Agarwood

  • Deuteronomy 10:18

    He defends the cause of the fatherless and the widow, and loves the foreigner residing among you, giving them food and clothing.

    Hay absolute, patchouli, agarwood, and vetiver.

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  • Dodo

    ‘In that case,’ said the Dodo solemnly, rising to its feet, ‘I move that the meeting adjourn, for the immediate adoption of more energetic remedies –’

    ‘Speak English!’ said the Eaglet. ‘I don’t know the meaning of half those long words, and, what’s more, I don’t believe you do either!’ And the Eaglet bent down its head to hide a smile: some of the other birds tittered audibly.

    ‘What I was going to say,’ said the Dodo in an offended tone, ‘was, that the best thing to get us dry would be a Caucus-race.’

    ‘What is a Caucus-race?’ said Alice; not that she wanted much to know, but the Dodo had paused as if it thought that somebody ought to speak, and no one else seemed inclined to say anything.

    ‘Why,’ said the Dodo, ‘the best way to explain it is to do it.’ (And, as you might like to try the thing yourself, some winter day, I will tell you how the Dodo managed it.)

    First it marked out a race-course, in a sort of circle, (‘the exact shape doesn’t matter,’ it said,) and then all the party were placed along the course, here and there. There was no ‘One, two, three, and away,’ but they began running when they liked, and left off when they liked, so that it was not easy to know when the race was over. However, when they had been running half an hour or so, and were quite dry again, the Dodo suddenly called out ‘The race is over!’ and they all crowded round it, panting, and asking, ‘But who has won?’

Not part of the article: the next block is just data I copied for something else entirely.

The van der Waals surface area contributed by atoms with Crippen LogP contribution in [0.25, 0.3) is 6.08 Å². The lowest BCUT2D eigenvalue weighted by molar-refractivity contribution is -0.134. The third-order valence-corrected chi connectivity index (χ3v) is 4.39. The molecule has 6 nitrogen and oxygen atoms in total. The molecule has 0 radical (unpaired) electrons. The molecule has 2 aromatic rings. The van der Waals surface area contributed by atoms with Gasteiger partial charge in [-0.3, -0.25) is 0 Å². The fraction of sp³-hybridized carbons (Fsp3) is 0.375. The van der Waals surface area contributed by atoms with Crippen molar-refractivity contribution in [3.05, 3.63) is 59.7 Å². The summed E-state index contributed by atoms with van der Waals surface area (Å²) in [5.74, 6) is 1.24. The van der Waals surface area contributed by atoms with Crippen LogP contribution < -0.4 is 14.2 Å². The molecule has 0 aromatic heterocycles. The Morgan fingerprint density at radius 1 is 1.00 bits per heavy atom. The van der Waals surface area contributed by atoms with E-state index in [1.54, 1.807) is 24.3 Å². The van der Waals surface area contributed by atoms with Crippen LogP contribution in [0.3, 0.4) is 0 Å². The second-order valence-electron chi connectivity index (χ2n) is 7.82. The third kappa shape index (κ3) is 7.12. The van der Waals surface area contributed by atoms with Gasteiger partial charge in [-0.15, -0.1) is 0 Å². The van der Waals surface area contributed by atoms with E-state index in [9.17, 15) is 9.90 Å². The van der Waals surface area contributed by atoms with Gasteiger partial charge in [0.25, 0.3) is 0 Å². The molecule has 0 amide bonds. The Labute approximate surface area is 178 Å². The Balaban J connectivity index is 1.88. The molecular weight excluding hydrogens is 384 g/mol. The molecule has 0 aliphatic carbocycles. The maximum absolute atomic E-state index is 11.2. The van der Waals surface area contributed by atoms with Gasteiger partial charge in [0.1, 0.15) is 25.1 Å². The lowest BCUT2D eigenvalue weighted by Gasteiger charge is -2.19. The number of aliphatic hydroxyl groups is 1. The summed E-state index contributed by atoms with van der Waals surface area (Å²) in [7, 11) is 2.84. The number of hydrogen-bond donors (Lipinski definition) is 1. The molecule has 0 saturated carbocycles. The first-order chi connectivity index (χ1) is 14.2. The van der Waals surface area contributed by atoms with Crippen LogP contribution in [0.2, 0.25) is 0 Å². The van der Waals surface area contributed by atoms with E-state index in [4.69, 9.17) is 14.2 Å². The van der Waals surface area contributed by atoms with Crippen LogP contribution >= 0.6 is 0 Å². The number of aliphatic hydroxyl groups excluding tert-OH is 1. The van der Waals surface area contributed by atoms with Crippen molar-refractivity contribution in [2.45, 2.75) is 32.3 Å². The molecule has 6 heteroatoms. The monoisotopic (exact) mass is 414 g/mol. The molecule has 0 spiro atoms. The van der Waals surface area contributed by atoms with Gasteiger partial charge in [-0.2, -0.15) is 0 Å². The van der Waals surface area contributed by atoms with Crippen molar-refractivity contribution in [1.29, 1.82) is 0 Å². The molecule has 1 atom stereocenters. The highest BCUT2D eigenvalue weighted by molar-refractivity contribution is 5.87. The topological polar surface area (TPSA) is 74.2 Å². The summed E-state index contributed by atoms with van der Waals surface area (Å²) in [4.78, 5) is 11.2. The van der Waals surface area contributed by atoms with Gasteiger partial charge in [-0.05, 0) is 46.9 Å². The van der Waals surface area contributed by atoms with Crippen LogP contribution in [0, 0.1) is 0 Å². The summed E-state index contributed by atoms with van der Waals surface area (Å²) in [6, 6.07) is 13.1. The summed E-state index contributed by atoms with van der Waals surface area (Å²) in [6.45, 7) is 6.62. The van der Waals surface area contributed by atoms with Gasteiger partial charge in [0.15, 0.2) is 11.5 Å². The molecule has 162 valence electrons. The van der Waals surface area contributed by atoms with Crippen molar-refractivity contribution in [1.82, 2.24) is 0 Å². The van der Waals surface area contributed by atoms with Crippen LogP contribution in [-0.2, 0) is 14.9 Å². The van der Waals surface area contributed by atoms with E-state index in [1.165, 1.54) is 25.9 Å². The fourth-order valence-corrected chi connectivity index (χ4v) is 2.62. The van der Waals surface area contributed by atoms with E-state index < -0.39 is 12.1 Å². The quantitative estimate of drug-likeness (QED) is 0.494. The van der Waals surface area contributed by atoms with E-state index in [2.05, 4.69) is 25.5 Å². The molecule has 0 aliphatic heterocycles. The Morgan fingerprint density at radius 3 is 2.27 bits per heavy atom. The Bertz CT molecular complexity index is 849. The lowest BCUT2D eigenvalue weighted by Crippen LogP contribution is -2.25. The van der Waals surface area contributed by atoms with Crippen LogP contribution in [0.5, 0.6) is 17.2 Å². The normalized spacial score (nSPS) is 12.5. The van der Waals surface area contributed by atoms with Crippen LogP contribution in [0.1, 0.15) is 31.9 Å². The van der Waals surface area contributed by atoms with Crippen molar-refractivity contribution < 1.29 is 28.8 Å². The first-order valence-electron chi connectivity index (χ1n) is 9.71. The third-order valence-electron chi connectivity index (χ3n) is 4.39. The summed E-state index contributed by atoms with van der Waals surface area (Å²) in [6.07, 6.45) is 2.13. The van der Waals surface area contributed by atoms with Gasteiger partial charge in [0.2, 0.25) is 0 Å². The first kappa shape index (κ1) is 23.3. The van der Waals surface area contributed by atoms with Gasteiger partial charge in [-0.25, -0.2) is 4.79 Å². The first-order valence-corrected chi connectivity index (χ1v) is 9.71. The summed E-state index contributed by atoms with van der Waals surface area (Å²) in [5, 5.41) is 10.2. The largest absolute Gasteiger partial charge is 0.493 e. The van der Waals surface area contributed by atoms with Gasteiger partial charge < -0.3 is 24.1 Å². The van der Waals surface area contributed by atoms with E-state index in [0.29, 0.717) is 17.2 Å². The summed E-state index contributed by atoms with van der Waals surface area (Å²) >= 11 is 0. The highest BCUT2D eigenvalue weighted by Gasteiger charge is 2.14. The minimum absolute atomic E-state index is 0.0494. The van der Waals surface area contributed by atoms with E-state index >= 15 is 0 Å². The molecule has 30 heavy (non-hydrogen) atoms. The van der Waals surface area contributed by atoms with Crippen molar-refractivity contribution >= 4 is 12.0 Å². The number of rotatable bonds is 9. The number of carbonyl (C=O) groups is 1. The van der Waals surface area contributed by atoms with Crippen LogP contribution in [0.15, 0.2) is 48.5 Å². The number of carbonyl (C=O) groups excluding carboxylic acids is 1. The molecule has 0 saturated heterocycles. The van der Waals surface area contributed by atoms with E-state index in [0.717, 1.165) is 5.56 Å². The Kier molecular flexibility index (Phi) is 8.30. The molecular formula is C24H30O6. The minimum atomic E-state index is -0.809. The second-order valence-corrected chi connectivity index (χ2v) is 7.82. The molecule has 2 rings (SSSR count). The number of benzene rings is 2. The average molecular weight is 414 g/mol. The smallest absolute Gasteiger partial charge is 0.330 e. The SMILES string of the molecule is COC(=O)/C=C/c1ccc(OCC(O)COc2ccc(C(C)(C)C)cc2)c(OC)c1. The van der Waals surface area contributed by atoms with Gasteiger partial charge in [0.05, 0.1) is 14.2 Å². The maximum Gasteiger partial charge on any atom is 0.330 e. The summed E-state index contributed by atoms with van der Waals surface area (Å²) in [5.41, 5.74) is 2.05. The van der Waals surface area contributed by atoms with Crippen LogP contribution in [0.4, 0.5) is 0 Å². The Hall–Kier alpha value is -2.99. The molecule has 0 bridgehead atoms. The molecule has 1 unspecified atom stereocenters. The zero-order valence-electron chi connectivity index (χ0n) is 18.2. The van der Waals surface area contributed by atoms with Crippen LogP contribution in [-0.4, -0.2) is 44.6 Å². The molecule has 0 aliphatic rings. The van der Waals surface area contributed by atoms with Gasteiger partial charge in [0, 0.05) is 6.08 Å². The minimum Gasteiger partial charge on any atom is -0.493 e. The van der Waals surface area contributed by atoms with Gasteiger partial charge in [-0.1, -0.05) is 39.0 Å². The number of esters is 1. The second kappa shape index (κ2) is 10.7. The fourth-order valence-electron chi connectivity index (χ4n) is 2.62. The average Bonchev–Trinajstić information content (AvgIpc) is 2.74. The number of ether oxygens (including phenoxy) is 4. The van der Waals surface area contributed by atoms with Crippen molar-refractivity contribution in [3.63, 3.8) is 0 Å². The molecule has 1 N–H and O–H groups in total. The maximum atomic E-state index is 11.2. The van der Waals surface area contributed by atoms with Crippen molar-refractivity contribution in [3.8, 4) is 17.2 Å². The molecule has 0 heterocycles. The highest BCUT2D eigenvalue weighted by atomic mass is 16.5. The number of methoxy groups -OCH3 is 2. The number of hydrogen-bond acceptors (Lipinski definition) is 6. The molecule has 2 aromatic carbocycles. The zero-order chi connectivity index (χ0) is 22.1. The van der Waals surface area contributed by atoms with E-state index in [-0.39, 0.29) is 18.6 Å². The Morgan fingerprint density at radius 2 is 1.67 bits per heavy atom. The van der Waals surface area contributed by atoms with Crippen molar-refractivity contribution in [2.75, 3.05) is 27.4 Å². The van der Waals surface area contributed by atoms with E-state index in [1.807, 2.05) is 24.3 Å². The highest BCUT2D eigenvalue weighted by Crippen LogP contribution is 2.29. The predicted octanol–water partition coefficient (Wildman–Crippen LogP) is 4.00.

This question the Dodo could not answer without a great deal of thought, and it sat for a long time with one finger pressed upon its forehead (the position in which you usually see Shakespeare, in the pictures of him), while the rest waited in silence. At last the Dodo said, ‘everybody has won, and all must have prizes.’

    Red musk, lemon peel, sugar cane, cassia, white sandalwood, mango, and agarwood.

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  • Lithograph of a Mountain Goat

    H Weir

    White sandalwood, black pepper, muguet, agarwood, labdanum, and 3-year aged patchouli.

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  • The Midnight Carnival

    There were nine wagons, each draped in black, each drawn by a lean black horse, and each baring barred sides like teeth when the wind blew through the black hangings. The lead wagon was driven by a squat old woman, and it bore signs on its shrouded sides that said in big letters: MOMMY FORTUNA’S MIDNIGHT CARNIVAL. And below, in smaller print: Creatures of night, brought to light.

    Cruelty and confinement, small magics and penny illusions: galbanum, teak, myrrh, narcissus, patchouli, cacao, labdanum, agarwood, lavender, neroli, and black moss.

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  • The Moon Goddess

    Virgin, huntress, witch, holding the mysteries and powers of womanhood between her palms: vetiver, white pine,  hay, Sicilian lemon, leather, and agarwood.

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